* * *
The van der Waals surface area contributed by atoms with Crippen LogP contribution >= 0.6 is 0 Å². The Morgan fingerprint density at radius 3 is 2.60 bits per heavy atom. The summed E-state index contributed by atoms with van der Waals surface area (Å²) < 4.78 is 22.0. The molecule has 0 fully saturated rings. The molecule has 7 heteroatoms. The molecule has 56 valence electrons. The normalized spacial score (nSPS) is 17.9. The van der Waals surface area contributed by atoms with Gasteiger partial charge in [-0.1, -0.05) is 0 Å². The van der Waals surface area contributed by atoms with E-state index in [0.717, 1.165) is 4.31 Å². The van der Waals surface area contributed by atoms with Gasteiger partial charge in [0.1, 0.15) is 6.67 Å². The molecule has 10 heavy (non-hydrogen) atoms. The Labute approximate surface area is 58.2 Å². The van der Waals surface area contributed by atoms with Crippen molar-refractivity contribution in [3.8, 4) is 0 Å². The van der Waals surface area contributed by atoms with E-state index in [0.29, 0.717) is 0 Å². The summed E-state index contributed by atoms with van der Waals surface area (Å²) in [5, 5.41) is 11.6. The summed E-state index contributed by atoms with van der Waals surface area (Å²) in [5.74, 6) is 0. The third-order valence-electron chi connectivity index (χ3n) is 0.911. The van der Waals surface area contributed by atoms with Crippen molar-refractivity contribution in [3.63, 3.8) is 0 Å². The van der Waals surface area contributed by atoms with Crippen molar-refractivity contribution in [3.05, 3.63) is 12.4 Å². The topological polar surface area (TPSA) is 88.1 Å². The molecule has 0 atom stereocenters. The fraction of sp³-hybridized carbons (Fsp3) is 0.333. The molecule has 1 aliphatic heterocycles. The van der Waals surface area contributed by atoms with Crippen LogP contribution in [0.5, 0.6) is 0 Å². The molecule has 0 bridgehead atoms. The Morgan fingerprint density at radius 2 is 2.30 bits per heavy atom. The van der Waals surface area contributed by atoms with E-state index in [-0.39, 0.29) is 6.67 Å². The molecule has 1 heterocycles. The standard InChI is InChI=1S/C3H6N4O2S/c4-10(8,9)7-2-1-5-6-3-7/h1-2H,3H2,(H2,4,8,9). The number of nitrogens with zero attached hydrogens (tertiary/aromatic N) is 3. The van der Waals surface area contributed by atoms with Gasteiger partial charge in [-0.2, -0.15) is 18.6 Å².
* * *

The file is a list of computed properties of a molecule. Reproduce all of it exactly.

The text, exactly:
The van der Waals surface area contributed by atoms with Crippen LogP contribution >= 0.6 is 0 Å². The Morgan fingerprint density at radius 3 is 2.60 bits per heavy atom. The summed E-state index contributed by atoms with van der Waals surface area (Å²) < 4.78 is 22.0. The molecule has 0 fully saturated rings. The molecule has 7 heteroatoms. The molecule has 56 valence electrons. The normalized spacial score (nSPS) is 17.9. The van der Waals surface area contributed by atoms with Gasteiger partial charge in [-0.1, -0.05) is 0 Å². The van der Waals surface area contributed by atoms with E-state index in [0.717, 1.165) is 4.31 Å². The van der Waals surface area contributed by atoms with Gasteiger partial charge in [0.1, 0.15) is 6.67 Å². The molecule has 10 heavy (non-hydrogen) atoms. The Labute approximate surface area is 58.2 Å². The van der Waals surface area contributed by atoms with Crippen molar-refractivity contribution in [3.8, 4) is 0 Å². The van der Waals surface area contributed by atoms with E-state index in [0.29, 0.717) is 0 Å². The summed E-state index contributed by atoms with van der Waals surface area (Å²) in [5, 5.41) is 11.6. The summed E-state index contributed by atoms with van der Waals surface area (Å²) in [5.74, 6) is 0. The third-order valence-electron chi connectivity index (χ3n) is 0.911. The van der Waals surface area contributed by atoms with Crippen molar-refractivity contribution in [3.63, 3.8) is 0 Å². The van der Waals surface area contributed by atoms with Crippen molar-refractivity contribution in [3.05, 3.63) is 12.4 Å². The topological polar surface area (TPSA) is 88.1 Å². The molecule has 0 atom stereocenters. The fraction of sp³-hybridized carbons (Fsp3) is 0.333. The molecule has 1 aliphatic heterocycles. The van der Waals surface area contributed by atoms with Crippen LogP contribution in [0.5, 0.6) is 0 Å². The molecule has 0 bridgehead atoms. The Morgan fingerprint density at radius 2 is 2.30 bits per heavy atom. The van der Waals surface area contributed by atoms with E-state index in [-0.39, 0.29) is 6.67 Å². The molecule has 1 heterocycles. The standard InChI is InChI=1S/C3H6N4O2S/c4-10(8,9)7-2-1-5-6-3-7/h1-2H,3H2,(H2,4,8,9). The number of nitrogens with zero attached hydrogens (tertiary/aromatic N) is 3. The van der Waals surface area contributed by atoms with Gasteiger partial charge in [-0.2, -0.15) is 18.6 Å².